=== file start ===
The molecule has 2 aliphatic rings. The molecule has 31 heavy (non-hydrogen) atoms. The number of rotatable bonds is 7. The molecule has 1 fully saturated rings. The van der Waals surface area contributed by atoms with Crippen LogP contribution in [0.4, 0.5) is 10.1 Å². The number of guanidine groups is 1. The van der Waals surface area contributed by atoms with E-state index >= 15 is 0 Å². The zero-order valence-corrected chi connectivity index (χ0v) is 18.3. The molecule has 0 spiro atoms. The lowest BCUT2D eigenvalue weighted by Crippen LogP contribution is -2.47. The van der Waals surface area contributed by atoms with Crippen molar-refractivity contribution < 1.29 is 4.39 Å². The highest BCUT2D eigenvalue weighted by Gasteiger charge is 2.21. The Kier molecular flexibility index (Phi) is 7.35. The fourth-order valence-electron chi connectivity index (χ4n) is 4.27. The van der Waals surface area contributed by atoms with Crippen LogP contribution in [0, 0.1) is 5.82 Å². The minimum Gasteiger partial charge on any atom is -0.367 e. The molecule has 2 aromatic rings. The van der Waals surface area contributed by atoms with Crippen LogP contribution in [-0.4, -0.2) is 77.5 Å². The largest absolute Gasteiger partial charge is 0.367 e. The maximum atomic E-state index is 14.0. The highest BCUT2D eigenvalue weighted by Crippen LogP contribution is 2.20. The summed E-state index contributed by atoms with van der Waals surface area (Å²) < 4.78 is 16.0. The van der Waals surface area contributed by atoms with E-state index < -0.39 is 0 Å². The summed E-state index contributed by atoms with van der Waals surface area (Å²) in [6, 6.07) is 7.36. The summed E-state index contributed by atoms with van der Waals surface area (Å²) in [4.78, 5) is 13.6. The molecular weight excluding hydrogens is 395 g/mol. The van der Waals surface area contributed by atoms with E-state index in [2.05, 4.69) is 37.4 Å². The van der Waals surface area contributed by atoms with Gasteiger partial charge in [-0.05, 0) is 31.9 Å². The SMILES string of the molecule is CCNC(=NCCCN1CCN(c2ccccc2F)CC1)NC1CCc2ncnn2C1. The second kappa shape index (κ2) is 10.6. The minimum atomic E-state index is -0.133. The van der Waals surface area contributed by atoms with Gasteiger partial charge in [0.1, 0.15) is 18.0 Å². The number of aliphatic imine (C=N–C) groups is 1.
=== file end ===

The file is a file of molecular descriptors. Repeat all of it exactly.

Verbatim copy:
The molecule has 2 aliphatic rings. The molecule has 31 heavy (non-hydrogen) atoms. The number of rotatable bonds is 7. The molecule has 1 fully saturated rings. The van der Waals surface area contributed by atoms with Crippen LogP contribution in [0.4, 0.5) is 10.1 Å². The number of guanidine groups is 1. The van der Waals surface area contributed by atoms with E-state index >= 15 is 0 Å². The zero-order valence-corrected chi connectivity index (χ0v) is 18.3. The molecule has 0 spiro atoms. The lowest BCUT2D eigenvalue weighted by Crippen LogP contribution is -2.47. The van der Waals surface area contributed by atoms with Crippen molar-refractivity contribution < 1.29 is 4.39 Å². The highest BCUT2D eigenvalue weighted by Gasteiger charge is 2.21. The Kier molecular flexibility index (Phi) is 7.35. The fourth-order valence-electron chi connectivity index (χ4n) is 4.27. The van der Waals surface area contributed by atoms with Crippen LogP contribution in [0, 0.1) is 5.82 Å². The minimum Gasteiger partial charge on any atom is -0.367 e. The molecule has 2 aromatic rings. The van der Waals surface area contributed by atoms with Crippen LogP contribution in [-0.4, -0.2) is 77.5 Å². The largest absolute Gasteiger partial charge is 0.367 e. The maximum atomic E-state index is 14.0. The highest BCUT2D eigenvalue weighted by Crippen LogP contribution is 2.20. The summed E-state index contributed by atoms with van der Waals surface area (Å²) < 4.78 is 16.0. The van der Waals surface area contributed by atoms with E-state index < -0.39 is 0 Å². The summed E-state index contributed by atoms with van der Waals surface area (Å²) in [6, 6.07) is 7.36. The summed E-state index contributed by atoms with van der Waals surface area (Å²) in [4.78, 5) is 13.6. The molecular weight excluding hydrogens is 395 g/mol. The van der Waals surface area contributed by atoms with E-state index in [2.05, 4.69) is 37.4 Å². The van der Waals surface area contributed by atoms with Gasteiger partial charge in [-0.05, 0) is 31.9 Å². The SMILES string of the molecule is CCNC(=NCCCN1CCN(c2ccccc2F)CC1)NC1CCc2ncnn2C1. The second kappa shape index (κ2) is 10.6. The minimum atomic E-state index is -0.133. The van der Waals surface area contributed by atoms with Gasteiger partial charge in [0.1, 0.15) is 18.0 Å². The number of aliphatic imine (C=N–C) groups is 1.